Looking ahead to old age, I think I’d like to take my cue from some relatives of my husband’s who handled life’s final passage with forethought and grace.
When the husband retired, the couple sold the Connecticut house where they had raised their children and moved to a condo in an upstate New York town near their much-loved summer lake “camp.” They enjoyed retirement there for a dozen years, until the onset of health problems prompted them to return to Connecticut to be near a daughter. They bought into a nonprofit life care community that allowed them to move, as their needs dictated, from a regular apartment to assisted living to a nursing unit.
As it turned out, they needed all of the above. The husband fell ill first, and spent time in the nursing unit before his death. Then the wife began to develop dementia. She moved first to assisted living, then to a special Alzheimer’s unit within the nursing home. That’s where she died not long ago.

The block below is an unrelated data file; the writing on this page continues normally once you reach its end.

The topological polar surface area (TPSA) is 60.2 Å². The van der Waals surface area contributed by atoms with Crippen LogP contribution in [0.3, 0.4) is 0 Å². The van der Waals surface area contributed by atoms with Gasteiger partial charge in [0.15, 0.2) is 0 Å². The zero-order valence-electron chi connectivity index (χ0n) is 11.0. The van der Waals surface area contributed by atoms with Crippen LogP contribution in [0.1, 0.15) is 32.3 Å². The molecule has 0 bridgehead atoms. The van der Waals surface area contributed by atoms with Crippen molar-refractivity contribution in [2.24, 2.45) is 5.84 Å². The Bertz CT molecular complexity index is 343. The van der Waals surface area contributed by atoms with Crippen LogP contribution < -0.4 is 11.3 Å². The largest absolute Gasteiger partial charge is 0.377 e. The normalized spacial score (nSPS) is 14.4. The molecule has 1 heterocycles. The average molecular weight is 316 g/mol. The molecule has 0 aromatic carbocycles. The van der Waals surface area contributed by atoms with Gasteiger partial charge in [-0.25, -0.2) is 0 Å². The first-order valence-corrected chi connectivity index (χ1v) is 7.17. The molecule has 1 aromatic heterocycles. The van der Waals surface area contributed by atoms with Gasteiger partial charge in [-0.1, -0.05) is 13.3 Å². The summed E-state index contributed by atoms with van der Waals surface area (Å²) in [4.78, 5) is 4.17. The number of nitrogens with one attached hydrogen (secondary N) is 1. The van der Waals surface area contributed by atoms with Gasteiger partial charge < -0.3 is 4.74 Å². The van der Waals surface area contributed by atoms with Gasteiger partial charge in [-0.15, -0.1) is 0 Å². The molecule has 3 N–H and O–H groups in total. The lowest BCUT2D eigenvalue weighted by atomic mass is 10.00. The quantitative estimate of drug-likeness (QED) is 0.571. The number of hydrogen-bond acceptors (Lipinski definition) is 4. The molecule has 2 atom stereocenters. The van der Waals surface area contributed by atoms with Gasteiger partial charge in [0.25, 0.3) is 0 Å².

“The way they did it was so much easier on me than so many of my friends,” the daughter told me. “It made it possible for me to be there for them.”
We’d like to hear from you on this subject for an article we’re preparing on “healthy aging.” If you’re middle-aged, have you started thinking about how you’ll handle your later years? If you’re already there, what’s working well for you, and what would you have done differently in retrospect?
If you’d like to share your story (or that of an older family member), here’s where to tell it.
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